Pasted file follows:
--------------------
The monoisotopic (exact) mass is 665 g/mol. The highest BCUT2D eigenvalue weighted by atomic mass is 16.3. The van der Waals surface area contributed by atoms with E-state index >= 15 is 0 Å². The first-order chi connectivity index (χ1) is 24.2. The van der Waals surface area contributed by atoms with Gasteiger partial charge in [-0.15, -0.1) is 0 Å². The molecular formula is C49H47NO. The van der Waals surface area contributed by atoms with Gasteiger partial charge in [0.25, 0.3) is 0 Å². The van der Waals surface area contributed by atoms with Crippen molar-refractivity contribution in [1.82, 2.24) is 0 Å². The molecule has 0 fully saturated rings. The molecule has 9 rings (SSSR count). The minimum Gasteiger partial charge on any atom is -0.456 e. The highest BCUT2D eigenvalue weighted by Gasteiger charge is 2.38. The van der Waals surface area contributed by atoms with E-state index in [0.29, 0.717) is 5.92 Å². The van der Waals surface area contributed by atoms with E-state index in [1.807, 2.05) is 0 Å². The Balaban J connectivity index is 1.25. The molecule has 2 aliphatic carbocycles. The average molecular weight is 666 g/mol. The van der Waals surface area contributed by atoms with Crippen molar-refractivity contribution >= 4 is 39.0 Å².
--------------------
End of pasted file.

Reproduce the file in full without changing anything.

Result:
The monoisotopic (exact) mass is 665 g/mol. The highest BCUT2D eigenvalue weighted by atomic mass is 16.3. The van der Waals surface area contributed by atoms with E-state index >= 15 is 0 Å². The first-order chi connectivity index (χ1) is 24.2. The van der Waals surface area contributed by atoms with Gasteiger partial charge in [-0.15, -0.1) is 0 Å². The molecular formula is C49H47NO. The van der Waals surface area contributed by atoms with Gasteiger partial charge in [0.25, 0.3) is 0 Å². The van der Waals surface area contributed by atoms with Crippen molar-refractivity contribution in [1.82, 2.24) is 0 Å². The molecule has 0 fully saturated rings. The molecule has 9 rings (SSSR count). The minimum Gasteiger partial charge on any atom is -0.456 e. The highest BCUT2D eigenvalue weighted by Gasteiger charge is 2.38. The van der Waals surface area contributed by atoms with E-state index in [0.29, 0.717) is 5.92 Å². The van der Waals surface area contributed by atoms with E-state index in [1.807, 2.05) is 0 Å². The Balaban J connectivity index is 1.25. The molecule has 2 aliphatic carbocycles. The average molecular weight is 666 g/mol. The van der Waals surface area contributed by atoms with Crippen molar-refractivity contribution >= 4 is 39.0 Å².